Tory and her friends live on an island near the city of Charleston. Their parents work as researchers for the university’s veterinary facility. What they haven’t told their families is that they have all been infected with a mutated virus that gave them wolf abilities – better sight, hearing, smell, though each is better than the others in one thing. They have been testing out their new abilities when disaster strikes: the facility is being closed down, the animal reserve will probably be sold to developers and the friends will be split. What to do? Well…there’s always buried pirate treasure to seek. And the Charleston area is overflowing with pirate history, including that of notorious woman pirate Anne Bonny. And Anne left a treasure map…
This is the second book in the series, but apart from the appearance, late in the book, of a character from the first novel, it can pretty much stand alone. I haven’t read the first book and I had no trouble with it at all.
Kathy Reichs is best known for her series about forensic anthropologist Tempe Brennan, on which the TV series Bones is loosely based. I’ve read several of them and I have to say I never expected the author to have a go at YA fiction. Tory is Tempe’s grandniece, which made for an odd feeling when I first picked up this book; you don’t expect a straight crime series to have a companion series with fantastical elements. In fact, there were a number of Reichs fans at the Sisters In Crime convention I attended last year who were complaining bitterly about it.
I have to wonder, now, if they had actually read either this book or the first one. Odd as the idea is, the book itself is a hoot. Think The Goonies with superpowers. The author definitely had a nod to that movie in mind, as she has a character mention it at one point. There’s also a scene in which Tory and her Dad watch Bones on TV, without telling us if it’s a documentary series, since Tempe Brennan is a real person in this universe.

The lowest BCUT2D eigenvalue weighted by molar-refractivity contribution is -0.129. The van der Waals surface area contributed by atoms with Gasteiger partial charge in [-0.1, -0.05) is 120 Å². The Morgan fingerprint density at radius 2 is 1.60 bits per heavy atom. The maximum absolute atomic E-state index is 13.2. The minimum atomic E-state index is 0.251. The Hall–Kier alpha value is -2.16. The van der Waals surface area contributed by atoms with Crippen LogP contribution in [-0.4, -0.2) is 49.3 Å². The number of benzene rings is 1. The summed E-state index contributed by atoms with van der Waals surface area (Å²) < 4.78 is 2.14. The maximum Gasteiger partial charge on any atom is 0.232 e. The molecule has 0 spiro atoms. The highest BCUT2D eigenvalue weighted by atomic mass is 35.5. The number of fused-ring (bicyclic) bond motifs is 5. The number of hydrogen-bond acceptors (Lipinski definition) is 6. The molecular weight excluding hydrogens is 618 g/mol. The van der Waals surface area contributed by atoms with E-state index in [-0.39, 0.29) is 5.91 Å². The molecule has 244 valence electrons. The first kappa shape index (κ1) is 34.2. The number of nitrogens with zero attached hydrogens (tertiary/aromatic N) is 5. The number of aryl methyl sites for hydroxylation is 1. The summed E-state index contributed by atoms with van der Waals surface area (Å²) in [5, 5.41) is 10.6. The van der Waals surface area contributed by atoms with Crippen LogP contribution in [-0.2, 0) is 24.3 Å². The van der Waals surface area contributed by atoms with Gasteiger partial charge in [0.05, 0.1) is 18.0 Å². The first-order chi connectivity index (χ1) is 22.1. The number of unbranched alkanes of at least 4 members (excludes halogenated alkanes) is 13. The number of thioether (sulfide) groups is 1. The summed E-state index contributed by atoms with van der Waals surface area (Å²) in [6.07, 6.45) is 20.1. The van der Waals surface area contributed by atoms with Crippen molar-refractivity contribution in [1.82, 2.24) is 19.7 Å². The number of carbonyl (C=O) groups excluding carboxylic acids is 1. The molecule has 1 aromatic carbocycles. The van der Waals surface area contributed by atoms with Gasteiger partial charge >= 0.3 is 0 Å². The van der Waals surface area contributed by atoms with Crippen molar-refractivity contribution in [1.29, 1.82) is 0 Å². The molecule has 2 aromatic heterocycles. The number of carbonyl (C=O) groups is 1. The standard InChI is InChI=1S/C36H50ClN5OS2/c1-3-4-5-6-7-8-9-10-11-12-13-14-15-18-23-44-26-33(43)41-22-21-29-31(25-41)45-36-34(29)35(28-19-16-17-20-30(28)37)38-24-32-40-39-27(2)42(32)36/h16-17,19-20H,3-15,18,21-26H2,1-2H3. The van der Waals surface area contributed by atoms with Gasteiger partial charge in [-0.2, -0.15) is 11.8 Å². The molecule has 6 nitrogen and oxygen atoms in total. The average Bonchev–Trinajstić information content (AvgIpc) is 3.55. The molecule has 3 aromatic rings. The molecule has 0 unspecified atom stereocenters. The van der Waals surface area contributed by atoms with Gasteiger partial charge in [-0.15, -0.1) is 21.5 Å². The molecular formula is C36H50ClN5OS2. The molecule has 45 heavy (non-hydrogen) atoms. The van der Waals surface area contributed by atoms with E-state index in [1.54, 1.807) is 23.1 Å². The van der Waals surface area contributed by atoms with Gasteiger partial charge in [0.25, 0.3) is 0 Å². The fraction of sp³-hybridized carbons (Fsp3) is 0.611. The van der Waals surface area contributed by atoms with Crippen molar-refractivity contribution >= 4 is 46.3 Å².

But it’s huge fun. The characters have superpowers all right, but they can’t be sure when they will “flare” and it takes different things to get them flaring. Shelton has to be scared. Ben has to be angry to get it going, which means the others have to upset him. Tory is the only one who can join them as a “pack” and communicate telepathically.
The kids are desperate to find the treasure, but they aren’t the only ones after it and spend most of the novel being chased, shot at and otherwise threatened by other treasure-seekers. I found myself grinning, chortling and laughing out loud.
And it’s lucky it was written by this particular author, who is herself a forensic anthropologist, because otherwise I would have wondered how well a three-hundred-year-old document would survive being carried around in a girl’s backpack while she’s nearly killed in several violent ways. But Kathy Reichs is both a forensic scientist and a former archaeologist and if she says it’s possible I’ll accept that.
I’m looking forward to trying out this one on the students who have been reading Justin Richards, Anthony Horowitz and Charlie Higson’s adventure novels.